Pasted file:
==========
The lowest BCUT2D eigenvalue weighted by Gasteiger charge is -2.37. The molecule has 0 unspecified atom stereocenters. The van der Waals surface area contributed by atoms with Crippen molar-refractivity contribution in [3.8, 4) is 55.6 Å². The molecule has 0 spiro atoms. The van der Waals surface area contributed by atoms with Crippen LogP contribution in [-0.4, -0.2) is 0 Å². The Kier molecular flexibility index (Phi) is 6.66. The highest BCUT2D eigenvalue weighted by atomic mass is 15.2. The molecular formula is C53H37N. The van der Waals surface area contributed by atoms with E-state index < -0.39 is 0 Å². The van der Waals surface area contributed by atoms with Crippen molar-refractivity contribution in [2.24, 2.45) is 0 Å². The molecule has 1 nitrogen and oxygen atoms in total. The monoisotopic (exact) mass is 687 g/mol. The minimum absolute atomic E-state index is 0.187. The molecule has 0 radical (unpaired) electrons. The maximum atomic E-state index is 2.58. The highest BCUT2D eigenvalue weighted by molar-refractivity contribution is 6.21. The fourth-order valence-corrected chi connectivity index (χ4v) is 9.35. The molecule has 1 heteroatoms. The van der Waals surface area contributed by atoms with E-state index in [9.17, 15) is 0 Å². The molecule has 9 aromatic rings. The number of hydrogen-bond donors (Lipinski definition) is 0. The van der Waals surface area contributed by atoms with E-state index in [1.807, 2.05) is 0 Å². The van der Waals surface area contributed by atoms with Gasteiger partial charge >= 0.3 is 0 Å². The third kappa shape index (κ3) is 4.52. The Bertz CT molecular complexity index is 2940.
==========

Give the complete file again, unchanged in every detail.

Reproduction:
The lowest BCUT2D eigenvalue weighted by Gasteiger charge is -2.37. The molecule has 0 unspecified atom stereocenters. The van der Waals surface area contributed by atoms with Crippen molar-refractivity contribution in [3.8, 4) is 55.6 Å². The molecule has 0 spiro atoms. The van der Waals surface area contributed by atoms with Crippen LogP contribution in [-0.4, -0.2) is 0 Å². The Kier molecular flexibility index (Phi) is 6.66. The highest BCUT2D eigenvalue weighted by atomic mass is 15.2. The molecular formula is C53H37N. The van der Waals surface area contributed by atoms with E-state index < -0.39 is 0 Å². The van der Waals surface area contributed by atoms with Crippen molar-refractivity contribution in [2.24, 2.45) is 0 Å². The molecule has 1 nitrogen and oxygen atoms in total. The monoisotopic (exact) mass is 687 g/mol. The minimum absolute atomic E-state index is 0.187. The molecule has 0 radical (unpaired) electrons. The maximum atomic E-state index is 2.58. The highest BCUT2D eigenvalue weighted by molar-refractivity contribution is 6.21. The fourth-order valence-corrected chi connectivity index (χ4v) is 9.35. The molecule has 1 heteroatoms. The van der Waals surface area contributed by atoms with E-state index in [9.17, 15) is 0 Å². The molecule has 9 aromatic rings. The number of hydrogen-bond donors (Lipinski definition) is 0. The van der Waals surface area contributed by atoms with E-state index in [1.807, 2.05) is 0 Å². The van der Waals surface area contributed by atoms with Gasteiger partial charge >= 0.3 is 0 Å². The third kappa shape index (κ3) is 4.52. The Bertz CT molecular complexity index is 2940.